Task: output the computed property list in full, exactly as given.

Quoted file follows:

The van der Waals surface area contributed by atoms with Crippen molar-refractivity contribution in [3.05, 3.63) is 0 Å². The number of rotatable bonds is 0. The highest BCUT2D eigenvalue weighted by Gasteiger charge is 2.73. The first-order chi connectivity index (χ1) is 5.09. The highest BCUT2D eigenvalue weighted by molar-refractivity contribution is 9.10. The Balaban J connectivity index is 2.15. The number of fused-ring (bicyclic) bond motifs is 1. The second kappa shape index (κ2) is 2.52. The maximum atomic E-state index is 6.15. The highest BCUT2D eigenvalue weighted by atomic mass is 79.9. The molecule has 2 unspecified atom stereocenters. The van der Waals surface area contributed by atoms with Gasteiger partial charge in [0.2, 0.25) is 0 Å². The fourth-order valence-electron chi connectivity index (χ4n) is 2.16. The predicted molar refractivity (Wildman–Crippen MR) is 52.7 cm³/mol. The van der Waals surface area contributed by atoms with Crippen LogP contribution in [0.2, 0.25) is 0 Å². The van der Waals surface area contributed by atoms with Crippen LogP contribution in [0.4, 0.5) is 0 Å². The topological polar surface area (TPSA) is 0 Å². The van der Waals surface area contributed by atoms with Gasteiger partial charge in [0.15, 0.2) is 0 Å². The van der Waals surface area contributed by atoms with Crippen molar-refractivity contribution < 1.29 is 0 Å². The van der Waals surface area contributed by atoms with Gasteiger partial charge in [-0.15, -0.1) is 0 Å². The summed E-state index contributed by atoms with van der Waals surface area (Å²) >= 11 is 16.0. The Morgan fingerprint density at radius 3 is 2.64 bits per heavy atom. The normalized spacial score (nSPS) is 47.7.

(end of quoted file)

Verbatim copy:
The van der Waals surface area contributed by atoms with Crippen molar-refractivity contribution in [3.05, 3.63) is 0 Å². The number of rotatable bonds is 0. The highest BCUT2D eigenvalue weighted by Gasteiger charge is 2.73. The first-order chi connectivity index (χ1) is 5.09. The highest BCUT2D eigenvalue weighted by molar-refractivity contribution is 9.10. The Balaban J connectivity index is 2.15. The number of fused-ring (bicyclic) bond motifs is 1. The second kappa shape index (κ2) is 2.52. The maximum atomic E-state index is 6.15. The highest BCUT2D eigenvalue weighted by atomic mass is 79.9. The molecule has 2 unspecified atom stereocenters. The van der Waals surface area contributed by atoms with Gasteiger partial charge in [0.2, 0.25) is 0 Å². The fourth-order valence-electron chi connectivity index (χ4n) is 2.16. The predicted molar refractivity (Wildman–Crippen MR) is 52.7 cm³/mol. The van der Waals surface area contributed by atoms with Crippen LogP contribution in [0.2, 0.25) is 0 Å². The van der Waals surface area contributed by atoms with Crippen LogP contribution in [0.4, 0.5) is 0 Å². The topological polar surface area (TPSA) is 0 Å². The van der Waals surface area contributed by atoms with Gasteiger partial charge in [0.15, 0.2) is 0 Å². The van der Waals surface area contributed by atoms with Crippen molar-refractivity contribution < 1.29 is 0 Å². The van der Waals surface area contributed by atoms with Gasteiger partial charge in [-0.15, -0.1) is 0 Å². The summed E-state index contributed by atoms with van der Waals surface area (Å²) >= 11 is 16.0. The Morgan fingerprint density at radius 3 is 2.64 bits per heavy atom. The normalized spacial score (nSPS) is 47.7.